updated 02:40 pm EDT, Tue August 24, 2010
Barnes and Noble loses 63 million despite e-books
Barnes & Noble today highlighted its problems in the digital space by reporting mixed results. Although it wouldn't give numbers, it claimed Nook sales were "nothing short of spectacular" and said sales had only grown since it launched the Nook Wi-Fi and cut the price of the Nook 3G. It reiterated its belief that it has more market share in digital than it does in paper; estimates put it at 20 percent.
However, the company also saw its conventional bookstore business lose ground and posted a net loss of $63 million. Some of the shortfall was owed to the costs of defeating a Delaware lawsuit, but the majority was attributed to declining traffic at its physical stores.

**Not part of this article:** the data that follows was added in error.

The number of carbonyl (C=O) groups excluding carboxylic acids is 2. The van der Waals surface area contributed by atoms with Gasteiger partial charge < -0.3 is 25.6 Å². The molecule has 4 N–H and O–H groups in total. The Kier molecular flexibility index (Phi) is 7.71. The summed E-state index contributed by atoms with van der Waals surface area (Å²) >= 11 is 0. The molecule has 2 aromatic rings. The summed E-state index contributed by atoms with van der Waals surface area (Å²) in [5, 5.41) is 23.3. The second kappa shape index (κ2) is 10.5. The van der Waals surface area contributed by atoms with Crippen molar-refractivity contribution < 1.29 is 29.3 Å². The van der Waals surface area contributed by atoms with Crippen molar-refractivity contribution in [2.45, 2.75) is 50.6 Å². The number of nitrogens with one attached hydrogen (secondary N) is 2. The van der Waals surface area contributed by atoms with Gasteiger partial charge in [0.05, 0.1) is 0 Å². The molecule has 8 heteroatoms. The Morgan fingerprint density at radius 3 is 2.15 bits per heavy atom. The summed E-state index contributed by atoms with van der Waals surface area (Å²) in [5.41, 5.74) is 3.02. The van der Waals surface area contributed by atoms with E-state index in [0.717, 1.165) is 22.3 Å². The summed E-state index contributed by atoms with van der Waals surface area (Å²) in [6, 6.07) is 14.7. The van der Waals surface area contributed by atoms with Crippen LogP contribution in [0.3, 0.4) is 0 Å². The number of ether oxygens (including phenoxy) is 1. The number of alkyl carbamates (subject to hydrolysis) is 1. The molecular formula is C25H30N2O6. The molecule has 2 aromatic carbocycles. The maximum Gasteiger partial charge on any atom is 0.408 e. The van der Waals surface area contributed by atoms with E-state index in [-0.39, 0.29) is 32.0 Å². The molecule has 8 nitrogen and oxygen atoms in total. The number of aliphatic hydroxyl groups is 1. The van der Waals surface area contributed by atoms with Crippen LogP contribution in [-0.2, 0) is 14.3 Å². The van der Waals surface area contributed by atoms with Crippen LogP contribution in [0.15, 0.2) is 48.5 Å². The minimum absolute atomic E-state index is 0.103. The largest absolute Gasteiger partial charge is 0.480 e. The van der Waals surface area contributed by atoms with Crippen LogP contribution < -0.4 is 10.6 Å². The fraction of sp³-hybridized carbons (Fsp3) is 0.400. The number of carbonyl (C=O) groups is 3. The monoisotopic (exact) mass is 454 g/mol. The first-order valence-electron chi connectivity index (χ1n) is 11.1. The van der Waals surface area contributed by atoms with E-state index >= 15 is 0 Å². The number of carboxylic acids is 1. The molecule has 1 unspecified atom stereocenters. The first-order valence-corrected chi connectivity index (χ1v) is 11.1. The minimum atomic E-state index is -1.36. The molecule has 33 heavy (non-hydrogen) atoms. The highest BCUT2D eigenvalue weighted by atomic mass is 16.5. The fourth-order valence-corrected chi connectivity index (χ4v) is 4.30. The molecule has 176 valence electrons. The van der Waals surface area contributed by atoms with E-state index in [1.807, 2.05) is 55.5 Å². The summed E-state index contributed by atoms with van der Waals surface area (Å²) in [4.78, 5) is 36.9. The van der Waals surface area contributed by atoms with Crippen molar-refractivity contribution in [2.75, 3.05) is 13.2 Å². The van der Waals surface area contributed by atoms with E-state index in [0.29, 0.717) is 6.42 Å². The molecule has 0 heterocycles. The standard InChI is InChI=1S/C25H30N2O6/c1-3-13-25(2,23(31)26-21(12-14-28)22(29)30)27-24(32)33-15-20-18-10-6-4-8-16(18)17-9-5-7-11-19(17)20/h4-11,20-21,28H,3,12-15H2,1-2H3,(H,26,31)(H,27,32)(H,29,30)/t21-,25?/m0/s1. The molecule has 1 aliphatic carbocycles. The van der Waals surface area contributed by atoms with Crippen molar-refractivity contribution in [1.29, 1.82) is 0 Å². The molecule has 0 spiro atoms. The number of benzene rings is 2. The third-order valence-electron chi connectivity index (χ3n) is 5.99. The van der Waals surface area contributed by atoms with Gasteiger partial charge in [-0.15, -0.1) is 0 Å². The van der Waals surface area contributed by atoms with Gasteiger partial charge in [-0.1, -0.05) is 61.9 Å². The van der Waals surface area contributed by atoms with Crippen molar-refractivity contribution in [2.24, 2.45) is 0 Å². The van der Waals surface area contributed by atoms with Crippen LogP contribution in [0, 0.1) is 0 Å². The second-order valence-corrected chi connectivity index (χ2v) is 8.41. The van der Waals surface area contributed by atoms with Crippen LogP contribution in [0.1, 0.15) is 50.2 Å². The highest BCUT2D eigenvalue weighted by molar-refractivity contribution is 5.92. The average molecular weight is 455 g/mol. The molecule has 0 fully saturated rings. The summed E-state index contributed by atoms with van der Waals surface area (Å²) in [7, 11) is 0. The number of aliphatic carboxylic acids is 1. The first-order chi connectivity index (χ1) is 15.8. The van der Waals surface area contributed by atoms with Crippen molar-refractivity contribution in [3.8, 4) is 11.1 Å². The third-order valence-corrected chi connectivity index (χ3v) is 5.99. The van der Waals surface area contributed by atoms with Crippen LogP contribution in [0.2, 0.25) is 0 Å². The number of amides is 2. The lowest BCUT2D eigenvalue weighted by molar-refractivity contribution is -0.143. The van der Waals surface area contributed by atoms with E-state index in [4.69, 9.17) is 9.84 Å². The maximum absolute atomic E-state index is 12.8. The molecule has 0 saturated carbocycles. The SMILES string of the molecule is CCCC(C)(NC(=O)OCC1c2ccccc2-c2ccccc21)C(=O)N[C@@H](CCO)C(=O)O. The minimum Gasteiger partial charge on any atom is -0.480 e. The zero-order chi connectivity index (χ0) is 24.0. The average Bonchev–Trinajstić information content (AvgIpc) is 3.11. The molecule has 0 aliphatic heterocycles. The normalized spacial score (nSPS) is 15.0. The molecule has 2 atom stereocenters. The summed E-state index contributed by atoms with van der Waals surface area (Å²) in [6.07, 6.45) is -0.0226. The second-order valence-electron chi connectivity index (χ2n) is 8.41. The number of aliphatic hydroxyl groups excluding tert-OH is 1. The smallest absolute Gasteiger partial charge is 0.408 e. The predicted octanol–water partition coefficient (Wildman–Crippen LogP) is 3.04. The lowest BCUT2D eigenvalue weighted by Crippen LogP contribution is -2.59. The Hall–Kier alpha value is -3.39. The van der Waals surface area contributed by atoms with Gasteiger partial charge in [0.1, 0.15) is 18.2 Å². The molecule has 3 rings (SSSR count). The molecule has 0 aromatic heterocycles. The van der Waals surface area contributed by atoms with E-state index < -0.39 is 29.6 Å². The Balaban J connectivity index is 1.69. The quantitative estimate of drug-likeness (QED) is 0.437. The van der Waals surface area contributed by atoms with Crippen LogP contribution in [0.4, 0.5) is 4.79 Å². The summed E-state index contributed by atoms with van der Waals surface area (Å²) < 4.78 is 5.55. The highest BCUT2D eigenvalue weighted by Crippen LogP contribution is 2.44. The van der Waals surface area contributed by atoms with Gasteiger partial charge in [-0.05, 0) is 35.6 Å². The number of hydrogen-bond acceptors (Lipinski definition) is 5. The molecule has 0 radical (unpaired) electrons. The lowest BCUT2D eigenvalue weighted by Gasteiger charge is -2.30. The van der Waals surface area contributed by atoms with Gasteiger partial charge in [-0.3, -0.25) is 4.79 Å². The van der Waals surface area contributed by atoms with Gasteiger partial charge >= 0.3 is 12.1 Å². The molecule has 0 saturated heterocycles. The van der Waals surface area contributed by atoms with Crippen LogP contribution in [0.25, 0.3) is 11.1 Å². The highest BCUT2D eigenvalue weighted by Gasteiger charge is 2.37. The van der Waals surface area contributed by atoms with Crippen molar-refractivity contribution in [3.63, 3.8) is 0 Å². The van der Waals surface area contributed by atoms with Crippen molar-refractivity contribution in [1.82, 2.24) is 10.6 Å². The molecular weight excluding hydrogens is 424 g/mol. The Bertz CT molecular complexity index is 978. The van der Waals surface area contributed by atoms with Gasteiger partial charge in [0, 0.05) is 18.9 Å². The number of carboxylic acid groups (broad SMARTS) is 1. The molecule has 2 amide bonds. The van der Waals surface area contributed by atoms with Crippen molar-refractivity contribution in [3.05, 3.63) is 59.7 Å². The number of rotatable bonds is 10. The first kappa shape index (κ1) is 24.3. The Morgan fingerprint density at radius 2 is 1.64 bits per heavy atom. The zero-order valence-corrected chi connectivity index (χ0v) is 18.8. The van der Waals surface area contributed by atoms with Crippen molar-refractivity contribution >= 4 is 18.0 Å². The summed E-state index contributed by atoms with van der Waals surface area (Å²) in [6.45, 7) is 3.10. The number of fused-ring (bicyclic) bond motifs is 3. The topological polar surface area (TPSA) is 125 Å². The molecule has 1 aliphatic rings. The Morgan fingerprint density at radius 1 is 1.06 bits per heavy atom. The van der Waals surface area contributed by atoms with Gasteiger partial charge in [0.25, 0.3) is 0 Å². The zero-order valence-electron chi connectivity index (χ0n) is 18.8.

The company has an advantage over some competitors in selling e-readers in its own bookstores, but it has been widely acknowledged to suffer from its dependence on the declining paper book industry where Amazon, Apple and Sony can sell through much healthier electronics outlets.
In part to help in the switchover, the company has shuffled its digital group. Former eBay staffer Jamie Ianonne is being promoted to lead the company's Digital Products business, which covers the Nook, while John Foley has jumped from IAC (InterActiveCorp) to Barnes & Noble to lead the online commerce group that handles books and most other Internet sales.
The retailer has already been shifting most of its priorities in-store to the Nook and now has Apple-style Nook displays on top of earlier offers of free Nook reading in-store and e-book giveaways to those who visit.